Top 5 Tips For Taking Festive Family Photos

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Blogger Snowing Indoors, tells us her top tips for taking photos of kids at this magical time of year!

More and more families are sending personalised photo Christmas cards each year, and, each year more and more families are finding out just how tricky it can be getting ‘that perfect picture’ when you’ve got children who just don’t want to cooperate!

IMG1SI (1)The easiest way to get family photos is to pay a professional to take them. They will be used to wrangling unwilling spouses and getting the best out of over tired children, but not everyone has the time or money to do this so let me share with you with my top 5 tips for taking your own Family Photos…

1 – Use a tripod or get a friend to take them

It’s so much easier than trying to balance your camera on a wall and it’s far less likely to slip or fall off and break.

If asking someone else to take them, set the camera up, explain exactly what you want, maybe even take a photo to show them an example and then let them shoot away.

2 – Remember, you don’t have to be looking at the camera.

Being asked to stare at a camera and smile is stressful, you worry that your smile isn’t natural, what should you do with your hands? Have you got lipstick on your teeth? Have they taken it yet? The more you worry, the more forced your smile becomes.

IMG3SI (1)The way to counter this is to opt for a more natural pose, if you’re a couple, lean in and give your partner a kiss on the cheek, if the kids are there, turn them upside down or get everyone to look at the person nearest and smile at them instead of the camera. These ideas result in far more natural smiles and make the photo session more fun.

If all else fails go with humour, wrap the kids up in fairy lights, photograph your reflection in a bauble or get everyone a santa hat to wear, the more fun people are having, the better the photos.

3 – Use natural light

IMG2SI (2)When taking photos outdoors it’s best to look for light shade, trees are perfect for this, you end up with beautiful, filtered light and it’s not too dark. Try and avoid standing out in the glaring sun as you’ll end up with harsh shadows in your pictures and increase the likelihood of your family squinting down the camera lens.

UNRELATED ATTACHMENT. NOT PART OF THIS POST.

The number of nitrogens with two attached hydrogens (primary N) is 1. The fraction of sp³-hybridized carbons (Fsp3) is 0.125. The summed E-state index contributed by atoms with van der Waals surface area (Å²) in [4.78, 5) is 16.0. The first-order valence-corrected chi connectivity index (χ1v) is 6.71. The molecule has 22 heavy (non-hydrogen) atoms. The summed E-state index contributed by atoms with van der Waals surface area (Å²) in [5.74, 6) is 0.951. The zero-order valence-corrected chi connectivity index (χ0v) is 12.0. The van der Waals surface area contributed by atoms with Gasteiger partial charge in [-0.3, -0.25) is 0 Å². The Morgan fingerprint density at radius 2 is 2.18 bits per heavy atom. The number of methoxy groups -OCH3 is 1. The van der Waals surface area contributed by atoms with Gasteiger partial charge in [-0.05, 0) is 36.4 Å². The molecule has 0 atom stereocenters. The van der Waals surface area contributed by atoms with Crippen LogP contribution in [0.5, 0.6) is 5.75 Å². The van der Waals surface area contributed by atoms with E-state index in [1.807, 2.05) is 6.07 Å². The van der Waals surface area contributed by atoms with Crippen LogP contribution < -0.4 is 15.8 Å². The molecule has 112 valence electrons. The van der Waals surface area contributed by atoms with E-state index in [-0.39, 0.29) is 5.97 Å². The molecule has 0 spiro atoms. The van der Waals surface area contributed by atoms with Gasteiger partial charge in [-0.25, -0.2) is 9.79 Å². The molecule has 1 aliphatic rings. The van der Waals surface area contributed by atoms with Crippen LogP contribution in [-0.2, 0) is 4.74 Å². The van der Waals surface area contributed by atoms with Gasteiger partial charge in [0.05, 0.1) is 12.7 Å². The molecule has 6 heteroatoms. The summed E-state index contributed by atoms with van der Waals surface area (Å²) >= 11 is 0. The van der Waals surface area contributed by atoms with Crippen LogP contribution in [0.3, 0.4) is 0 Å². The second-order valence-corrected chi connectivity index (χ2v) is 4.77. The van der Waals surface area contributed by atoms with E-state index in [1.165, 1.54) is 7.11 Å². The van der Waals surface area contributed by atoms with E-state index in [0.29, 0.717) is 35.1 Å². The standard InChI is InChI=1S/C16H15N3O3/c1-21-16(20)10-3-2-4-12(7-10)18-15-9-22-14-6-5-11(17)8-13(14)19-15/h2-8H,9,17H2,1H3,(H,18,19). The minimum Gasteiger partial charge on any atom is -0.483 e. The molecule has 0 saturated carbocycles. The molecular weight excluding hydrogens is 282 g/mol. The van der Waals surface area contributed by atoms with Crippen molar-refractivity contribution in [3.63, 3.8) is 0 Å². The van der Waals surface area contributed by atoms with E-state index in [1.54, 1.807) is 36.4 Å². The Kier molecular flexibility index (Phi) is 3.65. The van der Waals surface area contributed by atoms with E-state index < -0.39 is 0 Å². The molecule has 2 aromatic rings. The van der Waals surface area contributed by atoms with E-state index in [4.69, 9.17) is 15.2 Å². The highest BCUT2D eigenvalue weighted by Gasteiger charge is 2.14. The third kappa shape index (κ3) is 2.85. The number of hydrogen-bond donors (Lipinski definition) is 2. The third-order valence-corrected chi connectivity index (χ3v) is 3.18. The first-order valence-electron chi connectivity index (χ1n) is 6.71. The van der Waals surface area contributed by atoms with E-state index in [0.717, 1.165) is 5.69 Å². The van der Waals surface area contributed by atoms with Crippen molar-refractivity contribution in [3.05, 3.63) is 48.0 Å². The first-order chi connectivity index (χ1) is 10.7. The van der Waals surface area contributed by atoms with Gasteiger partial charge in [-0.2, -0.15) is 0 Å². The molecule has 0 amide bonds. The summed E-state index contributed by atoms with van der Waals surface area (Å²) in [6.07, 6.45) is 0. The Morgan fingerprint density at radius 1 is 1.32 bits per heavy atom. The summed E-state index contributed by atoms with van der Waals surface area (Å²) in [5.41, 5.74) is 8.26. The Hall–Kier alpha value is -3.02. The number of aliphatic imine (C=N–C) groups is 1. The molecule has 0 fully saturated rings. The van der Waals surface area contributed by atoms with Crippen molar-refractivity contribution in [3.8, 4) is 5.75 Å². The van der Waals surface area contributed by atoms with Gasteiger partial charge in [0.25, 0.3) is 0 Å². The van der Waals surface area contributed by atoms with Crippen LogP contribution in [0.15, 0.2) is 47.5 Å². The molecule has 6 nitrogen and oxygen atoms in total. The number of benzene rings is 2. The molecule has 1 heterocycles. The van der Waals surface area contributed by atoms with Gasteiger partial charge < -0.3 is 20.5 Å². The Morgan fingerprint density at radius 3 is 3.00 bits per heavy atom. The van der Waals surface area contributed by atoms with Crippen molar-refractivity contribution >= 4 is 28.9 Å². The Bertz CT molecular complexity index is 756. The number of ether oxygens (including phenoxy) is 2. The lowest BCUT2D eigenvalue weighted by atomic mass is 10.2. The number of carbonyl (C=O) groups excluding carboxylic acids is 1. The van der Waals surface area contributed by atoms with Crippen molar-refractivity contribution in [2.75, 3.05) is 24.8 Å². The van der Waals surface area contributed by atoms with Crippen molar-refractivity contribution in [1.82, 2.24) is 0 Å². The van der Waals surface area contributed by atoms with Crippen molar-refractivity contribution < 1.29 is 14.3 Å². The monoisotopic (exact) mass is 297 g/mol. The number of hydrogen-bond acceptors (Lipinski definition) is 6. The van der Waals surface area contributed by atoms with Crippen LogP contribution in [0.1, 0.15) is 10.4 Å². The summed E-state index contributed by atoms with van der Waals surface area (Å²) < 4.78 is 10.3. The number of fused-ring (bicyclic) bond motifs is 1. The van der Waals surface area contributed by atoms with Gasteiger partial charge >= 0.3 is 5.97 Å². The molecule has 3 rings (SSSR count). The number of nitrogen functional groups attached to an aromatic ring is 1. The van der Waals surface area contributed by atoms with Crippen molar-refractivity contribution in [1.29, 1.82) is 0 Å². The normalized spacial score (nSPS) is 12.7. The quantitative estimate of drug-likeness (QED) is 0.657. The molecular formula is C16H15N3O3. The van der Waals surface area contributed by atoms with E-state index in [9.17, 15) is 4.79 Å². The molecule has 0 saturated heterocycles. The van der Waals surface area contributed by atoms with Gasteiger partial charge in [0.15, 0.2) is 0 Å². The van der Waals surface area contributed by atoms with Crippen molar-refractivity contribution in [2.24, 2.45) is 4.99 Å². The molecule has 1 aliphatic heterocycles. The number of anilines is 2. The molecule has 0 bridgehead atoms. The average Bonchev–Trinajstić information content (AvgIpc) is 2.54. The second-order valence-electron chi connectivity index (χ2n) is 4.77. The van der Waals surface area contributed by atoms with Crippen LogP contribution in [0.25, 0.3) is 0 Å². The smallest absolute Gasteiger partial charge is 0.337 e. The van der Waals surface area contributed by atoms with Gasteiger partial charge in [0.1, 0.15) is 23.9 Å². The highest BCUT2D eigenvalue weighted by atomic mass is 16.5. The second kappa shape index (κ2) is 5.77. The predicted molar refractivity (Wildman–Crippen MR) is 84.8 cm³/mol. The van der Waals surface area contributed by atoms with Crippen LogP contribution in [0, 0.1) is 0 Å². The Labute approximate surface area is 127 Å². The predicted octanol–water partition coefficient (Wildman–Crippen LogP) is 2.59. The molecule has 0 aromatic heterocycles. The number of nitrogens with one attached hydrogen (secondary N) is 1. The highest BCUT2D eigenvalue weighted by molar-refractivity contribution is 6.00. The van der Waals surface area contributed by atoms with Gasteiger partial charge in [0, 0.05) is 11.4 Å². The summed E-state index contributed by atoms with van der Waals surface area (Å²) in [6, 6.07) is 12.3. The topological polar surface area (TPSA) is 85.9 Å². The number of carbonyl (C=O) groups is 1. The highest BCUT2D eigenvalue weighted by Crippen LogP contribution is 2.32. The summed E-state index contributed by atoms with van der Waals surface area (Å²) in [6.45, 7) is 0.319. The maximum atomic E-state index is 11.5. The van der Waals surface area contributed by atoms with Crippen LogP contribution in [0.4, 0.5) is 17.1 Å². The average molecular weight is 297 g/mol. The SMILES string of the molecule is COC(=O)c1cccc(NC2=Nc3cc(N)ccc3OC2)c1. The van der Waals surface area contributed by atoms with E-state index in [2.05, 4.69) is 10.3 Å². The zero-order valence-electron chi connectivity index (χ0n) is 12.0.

If you’re taking your photos indoors, try to ensure you’re in front of a large window so you get the best light.

The golden hour, the final 90 minutes or so before sunset, is a perfect time to take photos as the light is soft and golden (hence the name).

4 – Location, location, location

Find a lovely old brick wall or painted fence to stand in front of. Maybe go to your favourite spot in the woods or go with somewhere personal, like your back garden. Heck you could even build a replica of the North Pole, complete with fake snow and dress your pets as elves.

Have a good look at what will be in the background of your pictures, there is little worse than getting home to find a telegraph pole sticking out of someone’s head!

Whatever location you choose though, make sure there’s plenty of natural light.

5 – Take loads of photos

The more photos you take, the more chances there will be one where no-one is blinking, poking their sibling, picking their nose or staring off into space.

Try a few different poses, it helps reduce boredom for kids and, again, increases your chances of finding that perfect photo.

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Em Rathbone is a stay at home Mum who blogs about life with her 2 kiddos at snowingindoors.com. Em has a passion for photography, reading, learning through play and eating crisps! She spends her days building LEGO creations, pushing swings, quoting lines from Toy Story, reading stories (& doing all the voices), kissing bumps & bruises better and enjoying pretend tea parties.

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We're a print company with a twist - it's personal. We take your photographs, and print them onto books, calendars, posters and mugs (to name just a few!). We also store photos, help you share them online, and come up with new ways of doing all things digital. We're in 19 countries across Europe, for more than 27 million people. Which means that wherever you go, you'll probably bump into somebody who knows about us.

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